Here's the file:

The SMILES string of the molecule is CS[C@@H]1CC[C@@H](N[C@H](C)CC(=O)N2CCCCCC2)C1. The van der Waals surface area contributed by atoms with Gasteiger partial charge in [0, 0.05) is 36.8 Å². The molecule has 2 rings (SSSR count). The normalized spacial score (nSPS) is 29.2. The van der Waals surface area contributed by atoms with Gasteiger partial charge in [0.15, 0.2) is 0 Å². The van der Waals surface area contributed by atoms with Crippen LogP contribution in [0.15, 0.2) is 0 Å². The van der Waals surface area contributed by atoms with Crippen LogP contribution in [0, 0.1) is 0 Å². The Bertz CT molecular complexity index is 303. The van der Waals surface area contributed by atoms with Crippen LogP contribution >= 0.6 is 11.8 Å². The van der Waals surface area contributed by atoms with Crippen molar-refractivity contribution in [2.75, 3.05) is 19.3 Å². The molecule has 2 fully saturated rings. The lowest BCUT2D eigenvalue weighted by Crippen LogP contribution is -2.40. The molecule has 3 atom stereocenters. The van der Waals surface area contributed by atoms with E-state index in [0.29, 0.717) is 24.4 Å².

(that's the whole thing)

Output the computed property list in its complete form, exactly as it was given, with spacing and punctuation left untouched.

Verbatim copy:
The SMILES string of the molecule is CS[C@@H]1CC[C@@H](N[C@H](C)CC(=O)N2CCCCCC2)C1. The van der Waals surface area contributed by atoms with Gasteiger partial charge in [0, 0.05) is 36.8 Å². The molecule has 2 rings (SSSR count). The normalized spacial score (nSPS) is 29.2. The van der Waals surface area contributed by atoms with Gasteiger partial charge in [0.15, 0.2) is 0 Å². The van der Waals surface area contributed by atoms with Crippen LogP contribution in [0.15, 0.2) is 0 Å². The van der Waals surface area contributed by atoms with Crippen LogP contribution in [0, 0.1) is 0 Å². The Bertz CT molecular complexity index is 303. The van der Waals surface area contributed by atoms with Crippen LogP contribution >= 0.6 is 11.8 Å². The van der Waals surface area contributed by atoms with Crippen molar-refractivity contribution in [2.75, 3.05) is 19.3 Å². The molecule has 2 fully saturated rings. The lowest BCUT2D eigenvalue weighted by Crippen LogP contribution is -2.40. The molecule has 3 atom stereocenters. The van der Waals surface area contributed by atoms with E-state index in [0.29, 0.717) is 24.4 Å².